Vaccination of girls not ‘clinical trial': D.Nagender
HYDERABAD: Health Minister D. Nagender said that a vaccine imported from Australia, which is being used in a pilot project to immunise adolescent girls against cancer of the cervix in parts of Khammam district, was not meant to be a ‘clinical trial'.
He told a press conference here on Thursday that the vaccination programme for girls in the age group of 10 to 14 in Thirumalaipalem, Kothagudem and Bhadrachalam blocks of Khammam district gave good results.
Drug found safe
Three doses of ‘Gardasil quadrivalent human pappilomavirus' were administered to 42,000 girls since July last to prevent and control cervical cancer.
Denying reports in a section of the press that three girls died on account of the vaccine,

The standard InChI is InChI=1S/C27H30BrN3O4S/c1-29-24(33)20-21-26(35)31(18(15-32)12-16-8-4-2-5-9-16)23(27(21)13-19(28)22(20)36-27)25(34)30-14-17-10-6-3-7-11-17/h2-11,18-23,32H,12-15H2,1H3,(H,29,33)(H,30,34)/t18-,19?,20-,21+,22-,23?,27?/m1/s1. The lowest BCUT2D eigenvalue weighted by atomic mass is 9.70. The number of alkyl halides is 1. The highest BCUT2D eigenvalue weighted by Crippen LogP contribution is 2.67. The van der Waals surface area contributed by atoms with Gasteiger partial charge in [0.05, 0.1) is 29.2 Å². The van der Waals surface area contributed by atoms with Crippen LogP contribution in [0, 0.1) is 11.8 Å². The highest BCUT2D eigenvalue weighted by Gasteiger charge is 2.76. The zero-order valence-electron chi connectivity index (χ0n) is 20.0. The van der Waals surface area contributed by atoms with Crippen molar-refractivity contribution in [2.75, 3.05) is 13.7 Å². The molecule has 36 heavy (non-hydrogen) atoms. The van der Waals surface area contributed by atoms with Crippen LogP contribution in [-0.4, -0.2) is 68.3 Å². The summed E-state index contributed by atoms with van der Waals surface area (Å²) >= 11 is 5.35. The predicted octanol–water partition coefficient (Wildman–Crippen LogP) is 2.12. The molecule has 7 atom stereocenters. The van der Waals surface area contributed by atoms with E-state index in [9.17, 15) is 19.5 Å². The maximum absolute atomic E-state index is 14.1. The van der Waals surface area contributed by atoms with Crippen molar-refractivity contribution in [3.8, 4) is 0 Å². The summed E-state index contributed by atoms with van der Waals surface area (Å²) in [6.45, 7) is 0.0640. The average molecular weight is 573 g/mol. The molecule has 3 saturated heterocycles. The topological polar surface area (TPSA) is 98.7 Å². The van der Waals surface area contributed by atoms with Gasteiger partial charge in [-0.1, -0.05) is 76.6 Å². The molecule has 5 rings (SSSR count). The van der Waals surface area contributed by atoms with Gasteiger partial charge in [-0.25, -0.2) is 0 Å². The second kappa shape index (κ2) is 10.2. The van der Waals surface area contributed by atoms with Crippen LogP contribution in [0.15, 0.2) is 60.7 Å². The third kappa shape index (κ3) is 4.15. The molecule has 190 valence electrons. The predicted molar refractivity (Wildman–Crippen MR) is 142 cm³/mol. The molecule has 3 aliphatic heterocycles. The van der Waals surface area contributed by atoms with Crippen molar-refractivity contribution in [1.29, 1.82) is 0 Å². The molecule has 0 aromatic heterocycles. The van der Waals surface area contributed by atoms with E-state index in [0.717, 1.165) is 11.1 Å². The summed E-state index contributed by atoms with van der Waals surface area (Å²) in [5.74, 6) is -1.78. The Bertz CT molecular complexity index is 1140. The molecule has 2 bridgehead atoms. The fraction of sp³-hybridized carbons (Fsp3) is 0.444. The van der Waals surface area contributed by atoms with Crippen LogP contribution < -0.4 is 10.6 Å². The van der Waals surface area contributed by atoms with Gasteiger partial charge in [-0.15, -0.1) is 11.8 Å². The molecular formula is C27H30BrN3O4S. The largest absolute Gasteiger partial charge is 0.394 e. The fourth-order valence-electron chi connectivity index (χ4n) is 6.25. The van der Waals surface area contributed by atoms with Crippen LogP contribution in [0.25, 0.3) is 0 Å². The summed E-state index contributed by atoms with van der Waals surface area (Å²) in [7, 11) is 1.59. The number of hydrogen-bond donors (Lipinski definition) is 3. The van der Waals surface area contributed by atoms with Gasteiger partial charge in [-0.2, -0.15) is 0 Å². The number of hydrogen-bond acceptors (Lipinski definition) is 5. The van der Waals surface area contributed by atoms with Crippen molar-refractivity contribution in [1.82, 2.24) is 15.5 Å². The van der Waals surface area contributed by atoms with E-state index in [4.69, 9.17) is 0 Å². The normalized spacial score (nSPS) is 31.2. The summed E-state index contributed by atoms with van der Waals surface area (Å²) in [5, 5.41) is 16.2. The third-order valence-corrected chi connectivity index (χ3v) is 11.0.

Mr. Nagender said the deaths were a result of extraneous reasons and had nothing to do with the programme.
In fact, the drug was evaluated by several international agencies and found to be safe and effective.
Elaborating on the project overview which stated that the Indian Council of Medical Research and the State governments of Andhra Pradesh and Gujarat implemented operational research studies in collaboration with an NGO, PATH, while immunising girls, Commissioner of Family Welfare Anil C. Punetha denied that it was meant to be a clinical trial.
The research studies were taken up from the point of view of feasibility of the programme. The objective was to see how the programme could be upscaled elsewhere in the country.
The results of the pilot project would be examined by a national technical advisory team of the government to advice on further course of action.
Meanwhile, the State committee of Girijana Sangham, affiliated to CPI (M), has demanded a comprehensive inquiry into the death of the three girls, which, it alleged, was caused by failure of the vaccine.